Here is a list of the top lies/myths about nutrition that are completely incorrect. The sentences in the big font are the lies we have been taught to believe thanks to flawed studies and misinformation.
1. Saturated fat is bad for you.
It was a few decades ago that people started to believe that heart disease came as a result of eating too much fats (saturated in particular). This idea came from very inaccurate studies and decisions made by politicians that are now proven wrong. There is no study that proves an association of saturated fat and heart disease. The idea that saturated fat raises the risk of heart disease is unproven. HDL (the good cholesterol) is raised by eating saturated fat.
2. Eggs are unhealthy.
Eggs have a reputation of being unhealthy to some degree because of the level of high fat and cholesterol in the yolk. It is considered by some to increase the risk of heart disease. In actuality, eggs raise the “good” cholesterol and aren’t connected with an increased risk of heart disease. They are very nutritious in that they contain unique antioxidants to protect our eyes and have a lot of protein in addition.
3. Low-fat foods are good for you.
Extracting fat from natural food products is a very modern practice and is based on flawed logic and science. If the manufacturers extracted the fat and left it as is, the product would taste so bland and tasteless. In addition, it would be left with an imbalance of nutrients (such as 99% fat free sliced meat with 8 grams of protein/slice). This imbalance is not natural and manufacturers try to restore the balance by adding carbohydrates and sugars. (Surprisingly, you can find sugar in many items like low fat sliced meat, ketchup, low-fat yogurt, cereals, bread, etc.).
4. High-fat foods will make you fat.
The vast majority of packaged consumer foods and drinks are very high in carbohydrates, causing most people to be naturally on a high-carb diet without knowing it. When they decide to introduce high-fat foods like beef, cheese, and eggs into their diet, they often gain weight. The reasoning behind this is that humans need only a very minor amount of carbohydrates to be healthy and the SAD (Standard American Diet) consists of unprecedented amounts of carbohydrates and sugars previously unknown to the evolutionary biology of humans. When there is a huge abundance of carbohydrates, available as glucose in the body, the body utilizes the carbohydrates as a primary energy source and stores any excess fat. With healthy (lower) amounts of carbohydrates, there will be room for more naturally occurring saturated and unsaturated fats in one’s diet. Eating lower amount of carbohydrates while replacing them with more fat and protein has been statistically proven to improve the metabolism and lower one’s body fat percentage by increasing fat burning particles called ketones.
5. Everybody should be eating grains.
The agricultural revolution has occurred relatively recent in human history and our genes have not changed that much. Grains are low in nutrients compared to products like vegetables, meat, and cheese. The most common grain in America is wheat and has been reported to cause a lot of health problems. Modern wheat contains gluten, but a large amount of people may be sensitive to it. Gluten causes a variety of health problems in addition.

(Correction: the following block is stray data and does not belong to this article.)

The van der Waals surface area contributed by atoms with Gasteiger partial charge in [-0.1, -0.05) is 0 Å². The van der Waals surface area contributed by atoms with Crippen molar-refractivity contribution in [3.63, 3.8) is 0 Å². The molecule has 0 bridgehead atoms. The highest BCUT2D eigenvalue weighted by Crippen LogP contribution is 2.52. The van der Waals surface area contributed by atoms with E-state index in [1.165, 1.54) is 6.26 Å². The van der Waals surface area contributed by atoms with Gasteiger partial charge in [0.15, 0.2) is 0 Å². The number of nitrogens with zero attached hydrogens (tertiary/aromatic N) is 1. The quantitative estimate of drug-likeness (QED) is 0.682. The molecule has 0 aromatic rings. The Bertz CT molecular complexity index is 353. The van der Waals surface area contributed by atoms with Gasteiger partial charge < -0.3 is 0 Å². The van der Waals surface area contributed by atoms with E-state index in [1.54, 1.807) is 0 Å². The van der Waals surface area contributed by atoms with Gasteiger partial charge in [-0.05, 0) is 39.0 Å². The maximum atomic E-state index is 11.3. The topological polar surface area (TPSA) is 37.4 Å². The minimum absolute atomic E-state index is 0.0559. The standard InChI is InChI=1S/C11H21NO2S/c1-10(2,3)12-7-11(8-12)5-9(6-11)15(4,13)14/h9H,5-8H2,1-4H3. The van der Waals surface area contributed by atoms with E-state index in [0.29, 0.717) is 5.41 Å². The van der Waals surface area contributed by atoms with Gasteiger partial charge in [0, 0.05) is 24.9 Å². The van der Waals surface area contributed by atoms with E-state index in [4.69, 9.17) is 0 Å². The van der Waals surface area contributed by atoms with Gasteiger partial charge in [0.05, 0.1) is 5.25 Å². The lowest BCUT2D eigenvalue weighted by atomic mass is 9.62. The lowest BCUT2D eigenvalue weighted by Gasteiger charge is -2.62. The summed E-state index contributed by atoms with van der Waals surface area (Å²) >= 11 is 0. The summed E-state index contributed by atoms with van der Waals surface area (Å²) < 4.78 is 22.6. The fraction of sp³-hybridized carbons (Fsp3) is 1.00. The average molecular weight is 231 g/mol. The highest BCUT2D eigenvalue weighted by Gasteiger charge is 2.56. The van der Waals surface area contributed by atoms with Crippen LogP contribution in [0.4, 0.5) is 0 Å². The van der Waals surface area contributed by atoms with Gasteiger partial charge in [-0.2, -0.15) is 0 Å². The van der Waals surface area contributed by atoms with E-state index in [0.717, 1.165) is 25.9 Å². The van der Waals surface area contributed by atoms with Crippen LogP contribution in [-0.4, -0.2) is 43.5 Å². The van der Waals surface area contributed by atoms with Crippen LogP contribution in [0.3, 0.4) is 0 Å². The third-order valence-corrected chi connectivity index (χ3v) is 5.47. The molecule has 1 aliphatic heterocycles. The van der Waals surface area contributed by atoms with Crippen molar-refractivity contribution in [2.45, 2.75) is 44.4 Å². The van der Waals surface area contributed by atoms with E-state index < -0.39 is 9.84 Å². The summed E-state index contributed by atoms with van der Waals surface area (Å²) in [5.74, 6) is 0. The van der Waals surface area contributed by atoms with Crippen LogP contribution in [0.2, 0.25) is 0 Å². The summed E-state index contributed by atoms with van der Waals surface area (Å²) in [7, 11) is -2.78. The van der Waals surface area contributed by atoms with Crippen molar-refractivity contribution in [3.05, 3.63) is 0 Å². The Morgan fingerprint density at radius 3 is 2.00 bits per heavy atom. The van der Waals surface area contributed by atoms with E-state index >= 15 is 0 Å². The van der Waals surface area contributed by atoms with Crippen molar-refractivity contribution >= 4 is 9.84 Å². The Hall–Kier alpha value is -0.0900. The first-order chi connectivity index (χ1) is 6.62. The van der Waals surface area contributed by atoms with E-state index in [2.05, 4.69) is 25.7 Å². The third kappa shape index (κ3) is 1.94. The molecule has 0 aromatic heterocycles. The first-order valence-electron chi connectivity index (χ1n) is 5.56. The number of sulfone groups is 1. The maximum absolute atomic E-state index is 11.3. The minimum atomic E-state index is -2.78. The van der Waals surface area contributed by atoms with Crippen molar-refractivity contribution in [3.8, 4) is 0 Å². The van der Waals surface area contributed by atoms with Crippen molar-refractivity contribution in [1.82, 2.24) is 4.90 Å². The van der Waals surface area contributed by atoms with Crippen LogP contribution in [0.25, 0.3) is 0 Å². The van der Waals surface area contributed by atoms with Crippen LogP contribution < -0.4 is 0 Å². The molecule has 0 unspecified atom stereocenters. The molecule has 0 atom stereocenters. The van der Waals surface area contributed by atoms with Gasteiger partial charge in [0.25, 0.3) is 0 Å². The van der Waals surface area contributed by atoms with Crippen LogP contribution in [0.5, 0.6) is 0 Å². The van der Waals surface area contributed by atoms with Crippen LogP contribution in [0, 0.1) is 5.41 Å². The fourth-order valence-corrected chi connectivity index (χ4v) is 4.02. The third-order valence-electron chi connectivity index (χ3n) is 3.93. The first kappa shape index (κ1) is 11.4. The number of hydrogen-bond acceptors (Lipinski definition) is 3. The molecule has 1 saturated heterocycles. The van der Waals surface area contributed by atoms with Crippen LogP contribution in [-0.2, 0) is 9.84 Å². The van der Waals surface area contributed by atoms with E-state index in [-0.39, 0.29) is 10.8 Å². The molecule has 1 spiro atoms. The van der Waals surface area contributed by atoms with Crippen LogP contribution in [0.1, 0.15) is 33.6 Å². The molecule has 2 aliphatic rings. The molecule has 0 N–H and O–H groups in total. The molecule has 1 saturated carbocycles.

Links for further reading:
- New Scientist – “Longest scientific study yet backs Atkins diet”
- Stanford Study – “Atkins Fares Best in Study Of Four Weight-Loss Regimens”
- Journal of the American Medical Association – “Reduction of the resting metabolic rate as a result of dieting, a known factor in the failure of dieting, was the least in the very low carbohydrate diet.”
- New England Journal of Medicine – “the low-carbohydrate group showed both the greatest weight loss and the most improvement in lipids (cholesterol)”
- Journal of the American Medical Association – “overweight and obese women assigned to follow the Atkins diet, which had the lowest carbohydrate intake, lost more weight and experienced more favorable overall metabolic effects at 12 months than women assigned to follow the Zone, Ornish, or LEARN diets.”
- Nutrition and Metabolism – “A high-starch, high-carbohydrate diet excessively stimulates appetite and disturbs energy balance in patients with the metabolic syndrome and type 2 diabetes.”
- International Journal of Cancer – “A significant direct trend in cancer risk was found for bread (OR = 1.94 for the highest versus the lowest intake quintile), and a modest excess of risk was observed for pasta and rice (OR = 1.29), and milk and yoghurt (OR = 1.27). Poultry (OR = 0.74), processed meat (OR = 0.64) and vegetables (OR = 0.65) were inversely associated with renal cell carcinoma risk. “
- New England Journal of Medicine – “Our findings suggest that diets lower in carbohydrate and higher in protein and fat are not associated with increased risk of coronary heart disease in women.”
- Journal of Nutrition and Metabolism – “The LCKD [low carbohydrate, ketogenic diet] improved glycemic control in patients with type 2 diabetes such that diabetes medications were discontinued or reduced in most participants. “
- Cancer Epidemiology, Biomarkers & Prevention – “In this population, a high percentage of calories from carbohydrate, but not from fat, was associated with increased breast cancer risk.”
- Annals of Internal Medicine – “Compared with a low-fat diet, a low-carbohydrate diet program had better participant retention and greater weight loss. During active weight loss, serum triglyceride levels decreased more and high-density lipoprotein (HDL) cholesterol level increased more with the low-carbohydrate diet than with the low-fat diet.”
- Annals of Internal Medicine – “Participants on a low-carbohydrate diet had more favorable overall outcomes at 1 year than did those on a conventional diet.”